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Thanks to a recently concluded distribution deal with Ryko in the United States, the smaller Canadian label, Alma will be releasing some of its wonderful catalogue to discerning American and worldwide listeners. Some of this features relatively older recordings, like Puentes Brothers' Morumba Cubana (Alma, 2000). Listeners will soon see it was well worth the wait. This is a very important Cuban 'son' document, especially for those listeners who push the envelope and refuse to be satisfied with 'safe' records. In a discerning record collector's shelf this record ought to feature along side the much earlier recordings of Septeto Nacional de Ignacio Pinero, Arsenio Rodrigues and Beny More and other musicians who put their stamp on Cuban 'son' and brought this music and its derivative rumbain all its wondrous formsto the rest of the world.
The Puentes Brothers: twins, Alexis and Adonis are exquisite singers and play numerous instrumentsfrom tres and a host of traditional Cuban and other South American percussion instruments to nylon string guitar and acoustic bass. But it is as composers and arrangers and of course as masters of Cuban 'son' that they deserve their widest recognition. 'Son' is the authentic Cuban music. It is a blend of the Spanish 'cancion' that became enlivened, once appropriated by Cuba, by the spectacularly primal rhythms of Bantu and Arara percussion from the Oriente province of Cuba and the crepuscular 'Changui,' music from the Guantanamo provincea clear sign that Haitian culture is so embedded in the music of Cuba.
The Puentes are among the most celebrated vocalists in Cuba today. Not many voices come even close to their velvet sophistication. Here they are joined by a group of very accomplished musiciansincluding Jane Bunnett (flute), Hilario Duran (piano), the legendary 'bata' drummer Pancho Quinto and Horacio 'El Negro' Hernandez on drums as well as a rare appearance by the record's producer, Peter Cardinali on accordion. There is not a bad track among the dozen songs documented here. Morumba Cubana is a master-class on Cuban 'son' and its many-splendored derivative rumba. There is much 'duende' in the renditions of the mostly new music. The rhythmic intensity drives one to ecstasy. It is not difficult to see why the Puentes are celebrated in Cuba and elsewhere.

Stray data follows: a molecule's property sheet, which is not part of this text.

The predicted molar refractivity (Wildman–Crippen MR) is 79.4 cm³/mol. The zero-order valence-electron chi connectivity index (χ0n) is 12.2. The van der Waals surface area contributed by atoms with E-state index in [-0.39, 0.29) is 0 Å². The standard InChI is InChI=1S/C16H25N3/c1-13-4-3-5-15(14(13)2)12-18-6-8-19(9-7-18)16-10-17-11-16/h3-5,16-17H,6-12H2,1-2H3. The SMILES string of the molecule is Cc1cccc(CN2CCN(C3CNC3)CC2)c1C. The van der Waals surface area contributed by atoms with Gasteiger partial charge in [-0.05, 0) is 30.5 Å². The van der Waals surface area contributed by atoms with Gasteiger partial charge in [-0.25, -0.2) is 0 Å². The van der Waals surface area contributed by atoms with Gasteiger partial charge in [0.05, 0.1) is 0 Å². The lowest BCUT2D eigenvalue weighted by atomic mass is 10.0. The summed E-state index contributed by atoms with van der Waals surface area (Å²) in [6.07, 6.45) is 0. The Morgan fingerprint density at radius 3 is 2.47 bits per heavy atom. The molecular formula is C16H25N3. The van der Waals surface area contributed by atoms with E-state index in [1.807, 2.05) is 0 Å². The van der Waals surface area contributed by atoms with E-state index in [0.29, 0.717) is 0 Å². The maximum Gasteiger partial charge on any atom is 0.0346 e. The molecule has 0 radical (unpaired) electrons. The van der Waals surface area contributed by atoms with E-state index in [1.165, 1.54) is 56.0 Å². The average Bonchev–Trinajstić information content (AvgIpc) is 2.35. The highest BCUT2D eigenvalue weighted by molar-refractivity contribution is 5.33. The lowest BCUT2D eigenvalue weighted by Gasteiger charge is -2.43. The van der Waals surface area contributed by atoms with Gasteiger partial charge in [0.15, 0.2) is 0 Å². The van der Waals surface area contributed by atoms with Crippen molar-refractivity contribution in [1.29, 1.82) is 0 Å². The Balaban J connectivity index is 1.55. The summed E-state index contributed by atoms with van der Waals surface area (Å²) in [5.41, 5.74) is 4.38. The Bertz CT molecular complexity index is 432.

"Oye Rumberito" and "Love Crazy" classic rumba 'guaguanco' are outrageously flirtatious, sensuous and exquisitely executed like at steamy carnival in Santiago. Just as unforgettable is the gorgeous and balladic "Desatino" and "A Mi Melancolia" stir the deepest emotions and touch the very soul. "La Rumba Primero" features a masterful tres solo by Alexis Puentes and has memorable, inner rhythmic shifts. "El Loco Bailarin (Crazy Dancer)" has a terrific pure jazz moment when Hilario Duran dazzles with his virtuosity before the music is returned to its 'son' form. On "Esta Noche," Duran is outstanding again. And this is just some of the fare.
Extras such as the video track featuring "Oye Rumberito" make this a truly valuable record for the connoisseur's collection.
Track Listing: Asegurate; Oye Rumberito; Desatino; La Rumba Primero; Love Crazy; Timba En Trampa; A Mi Melancolia;
Corazon En Fuga (Samba); El Loco Bailarin (Crazy Dancer; Son Para Nuestros Hijos; Encomienda; Esta Noche.
Personnel: Alexis Puentes: acoustic and electric bass, nylon string guitar, tres, maracas, clave, chequere, bombo,
leguero, guiro, egg and all arrangements; Adonis Puentes: bongos and maracas; Leon Torres Quintero:
congas and cowbell; Humberto Mendonza: congas (on Esta Noche); Horacio "El Negro" Hernandez: drums;
Peter Cardinali; accordion and producer; Pancho Quinto: bata drums; Professor W. Andrew Schloss: surdo
and agogo; Jane Bunnett: flute; Javier Zalba: flute solos; Armando Delfin: trumpet; Hilario Duran: piano; Lead
Vocals: Adonis Puentes and Alexis Puentes; Background Vocals: Humberto Mendonza, Adonis Puentes and
Alexis Puentes; Marie Berard, Annalee Patipatanakoon and Erika Raum: violins; Douglas Perry: viola; Roman
Borys: cello; String Arrangements: Rick Wilkins (except Timba En Trampa: Rick Wilkins and Peter Cardinali);
Jamie Hopkings: copyist.
I love jazz because it mixes intellect and emotion in a very spontaneous way.
I was first exposed to jazz by liberating a Coltrane and a Pharoah Sanders record from a friend in NYC and listening to them over and over until I got it.
My advice to new listeners is you have to take the time to listen to some jazz tunes a number of times until it starts to make sense.